Moving on. You’ll need a sharp knife and thus your wits about you. And a beautiful handheld citrus press, or you could be here all night.
Don’t forget you’ll need a cup too, a receptacle to catch the juice. For isn’t that the very point of this tutorial? The juice.
Which once done is set aside for a lime marmalade and a recipe that will follow.
But first, how to juice a lime.
Without even thinking, you know that limes (of all the common citruses) are the most difficult to juice.
Small and fiddly, they sometimes escape even the most deft of hands.
Well, difficult to juice….if you haven’t got a citrus press.
This evening, tired (indeed, very tired) from a long journey, I juiced 20 limes in a few minutes. And got a (scant) cup of juice. With not a drop of sweat.
The citrus press is an interesting tool, composed of two long handles with a well and a dome, held by a hinge at one end with the top which nestles into the base.
The well is perforated, with holes big enough to let the juice out, but small enough to trap most of the seeds from your juiced citrus.
When I first bought it, I knew exactly how to use it. It needed no manual.
Or so I thought.
I cut the fruit, placed one half cut-side up (it fits better this way) and juiced away.
Right, I thought.
Wrong, it was.
I can’t remember where or when I saw someone use it right way….placing the fruit half, cut-side down…..(counterintuitive as it is), to prevent juice from getting squirted into wide open eyes.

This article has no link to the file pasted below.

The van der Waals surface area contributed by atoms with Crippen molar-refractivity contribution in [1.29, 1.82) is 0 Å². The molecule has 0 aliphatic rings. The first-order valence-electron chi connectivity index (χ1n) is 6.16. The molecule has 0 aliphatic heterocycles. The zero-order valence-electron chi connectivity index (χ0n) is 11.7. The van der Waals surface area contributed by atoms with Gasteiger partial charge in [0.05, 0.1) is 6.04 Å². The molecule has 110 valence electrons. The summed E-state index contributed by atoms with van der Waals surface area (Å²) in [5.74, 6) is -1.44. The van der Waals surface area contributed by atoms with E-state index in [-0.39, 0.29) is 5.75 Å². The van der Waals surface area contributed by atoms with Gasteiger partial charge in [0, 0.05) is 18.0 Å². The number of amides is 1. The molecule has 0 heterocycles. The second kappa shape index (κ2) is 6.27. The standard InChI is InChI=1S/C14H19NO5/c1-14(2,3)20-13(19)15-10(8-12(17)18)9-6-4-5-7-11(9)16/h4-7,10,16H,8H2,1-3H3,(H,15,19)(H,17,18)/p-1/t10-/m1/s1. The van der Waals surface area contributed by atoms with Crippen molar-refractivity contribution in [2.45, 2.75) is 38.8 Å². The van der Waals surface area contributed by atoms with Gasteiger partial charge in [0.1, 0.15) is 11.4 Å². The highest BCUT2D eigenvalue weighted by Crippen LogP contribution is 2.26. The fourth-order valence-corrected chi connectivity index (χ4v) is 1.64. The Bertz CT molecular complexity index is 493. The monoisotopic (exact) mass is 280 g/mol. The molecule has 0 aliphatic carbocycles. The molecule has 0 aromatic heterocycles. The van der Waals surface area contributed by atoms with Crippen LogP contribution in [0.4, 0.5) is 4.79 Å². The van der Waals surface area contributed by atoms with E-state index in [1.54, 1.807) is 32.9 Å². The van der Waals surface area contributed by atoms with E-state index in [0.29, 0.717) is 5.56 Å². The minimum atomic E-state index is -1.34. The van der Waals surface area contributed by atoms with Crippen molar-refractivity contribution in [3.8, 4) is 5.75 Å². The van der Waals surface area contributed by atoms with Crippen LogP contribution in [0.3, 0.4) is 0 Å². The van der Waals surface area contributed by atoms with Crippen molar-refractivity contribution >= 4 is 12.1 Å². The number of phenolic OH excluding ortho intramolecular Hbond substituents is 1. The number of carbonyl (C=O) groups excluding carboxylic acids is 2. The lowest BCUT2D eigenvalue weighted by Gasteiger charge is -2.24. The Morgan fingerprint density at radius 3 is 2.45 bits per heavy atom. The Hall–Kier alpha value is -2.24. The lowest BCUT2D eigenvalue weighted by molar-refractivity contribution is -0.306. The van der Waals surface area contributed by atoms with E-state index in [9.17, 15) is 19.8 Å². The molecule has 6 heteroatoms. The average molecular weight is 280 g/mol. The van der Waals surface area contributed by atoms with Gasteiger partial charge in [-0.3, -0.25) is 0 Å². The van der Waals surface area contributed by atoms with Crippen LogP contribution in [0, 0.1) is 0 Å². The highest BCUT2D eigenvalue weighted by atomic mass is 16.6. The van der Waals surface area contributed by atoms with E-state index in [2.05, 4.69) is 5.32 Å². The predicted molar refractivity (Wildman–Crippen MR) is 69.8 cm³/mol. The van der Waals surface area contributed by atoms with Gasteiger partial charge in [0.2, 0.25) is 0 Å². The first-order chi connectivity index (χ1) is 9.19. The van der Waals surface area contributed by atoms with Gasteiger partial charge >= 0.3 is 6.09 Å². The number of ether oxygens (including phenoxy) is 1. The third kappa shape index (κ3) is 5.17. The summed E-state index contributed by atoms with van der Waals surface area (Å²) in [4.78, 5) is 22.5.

To stop the juice from running down the sides of the tool, instead of out the holes at the bottom.
In short, to extract the most juice.
There are different sizes of citrus presses, for oranges, lemons and limes. I have a lemon one which I use for both lemons and limes.
Step 1: Cut the fruit in half, across its equator. Set out a cup, bowl or receptacle to catch the juice.
Step 2: Place one half of the lime, cut-side down in the well of the press. Set this over your ‘receptacle’. In my case, Daughter number two’s Little Miss Sunshine mug.
Step 3: Extract the juice by pressing the handles together.
The citrus halves will flatten, and will be turned inside out.
Step 4: Press again and turn sideways to extract as much juice as possible.
Because the limes are smaller than the press, I do a second round of pressing with 2, 3 or 4 halves.
Store/ use the juice as directed.
Do what you will with the juiceless halves.
- add to water. Voila – lime water for a refreshing and healthy drink.
- soak in cold water then follow any instructions you can find to make the best lime marmalade ever. Coming soon.
- clean your counters and sink with the halves – sweet, smelling kitchen scents.
I’m excited about going to sleep. To wake up and make my lime marmalade for which special plans await.
Enjoy your Easter weekend.
Peace & Love. XXX